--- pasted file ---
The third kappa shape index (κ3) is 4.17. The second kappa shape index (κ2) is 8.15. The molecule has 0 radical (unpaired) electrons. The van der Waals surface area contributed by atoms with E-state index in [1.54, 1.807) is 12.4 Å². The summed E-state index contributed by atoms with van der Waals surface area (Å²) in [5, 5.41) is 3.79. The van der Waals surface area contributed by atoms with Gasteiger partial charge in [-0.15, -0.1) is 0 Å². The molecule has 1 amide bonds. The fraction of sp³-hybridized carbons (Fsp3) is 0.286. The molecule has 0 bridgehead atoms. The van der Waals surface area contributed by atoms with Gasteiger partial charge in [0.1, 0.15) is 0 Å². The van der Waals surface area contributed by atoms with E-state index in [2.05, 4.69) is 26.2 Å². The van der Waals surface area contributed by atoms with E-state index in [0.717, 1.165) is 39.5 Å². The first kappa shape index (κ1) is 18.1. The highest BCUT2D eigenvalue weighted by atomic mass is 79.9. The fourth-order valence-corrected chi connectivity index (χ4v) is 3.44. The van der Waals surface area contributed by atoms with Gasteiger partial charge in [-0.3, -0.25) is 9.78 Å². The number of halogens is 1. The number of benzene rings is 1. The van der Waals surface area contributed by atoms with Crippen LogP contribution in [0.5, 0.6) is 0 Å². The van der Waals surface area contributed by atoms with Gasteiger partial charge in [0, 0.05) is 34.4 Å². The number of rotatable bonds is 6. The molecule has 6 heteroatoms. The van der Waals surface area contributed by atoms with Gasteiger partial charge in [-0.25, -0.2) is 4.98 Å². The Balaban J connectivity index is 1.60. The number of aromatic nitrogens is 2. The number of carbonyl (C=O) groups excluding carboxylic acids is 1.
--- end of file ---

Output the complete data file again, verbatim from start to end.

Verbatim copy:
The third kappa shape index (κ3) is 4.17. The second kappa shape index (κ2) is 8.15. The molecule has 0 radical (unpaired) electrons. The van der Waals surface area contributed by atoms with E-state index in [1.54, 1.807) is 12.4 Å². The summed E-state index contributed by atoms with van der Waals surface area (Å²) in [5, 5.41) is 3.79. The van der Waals surface area contributed by atoms with Gasteiger partial charge in [-0.15, -0.1) is 0 Å². The molecule has 1 amide bonds. The fraction of sp³-hybridized carbons (Fsp3) is 0.286. The molecule has 0 bridgehead atoms. The van der Waals surface area contributed by atoms with Gasteiger partial charge in [0.1, 0.15) is 0 Å². The van der Waals surface area contributed by atoms with E-state index in [2.05, 4.69) is 26.2 Å². The van der Waals surface area contributed by atoms with E-state index in [0.717, 1.165) is 39.5 Å². The first kappa shape index (κ1) is 18.1. The highest BCUT2D eigenvalue weighted by atomic mass is 79.9. The fourth-order valence-corrected chi connectivity index (χ4v) is 3.44. The van der Waals surface area contributed by atoms with Gasteiger partial charge in [-0.3, -0.25) is 9.78 Å². The number of halogens is 1. The number of benzene rings is 1. The van der Waals surface area contributed by atoms with Crippen LogP contribution in [0.5, 0.6) is 0 Å². The van der Waals surface area contributed by atoms with Gasteiger partial charge in [0, 0.05) is 34.4 Å². The number of rotatable bonds is 6. The molecule has 6 heteroatoms. The van der Waals surface area contributed by atoms with Gasteiger partial charge in [-0.25, -0.2) is 4.98 Å². The Balaban J connectivity index is 1.60. The number of aromatic nitrogens is 2. The number of carbonyl (C=O) groups excluding carboxylic acids is 1.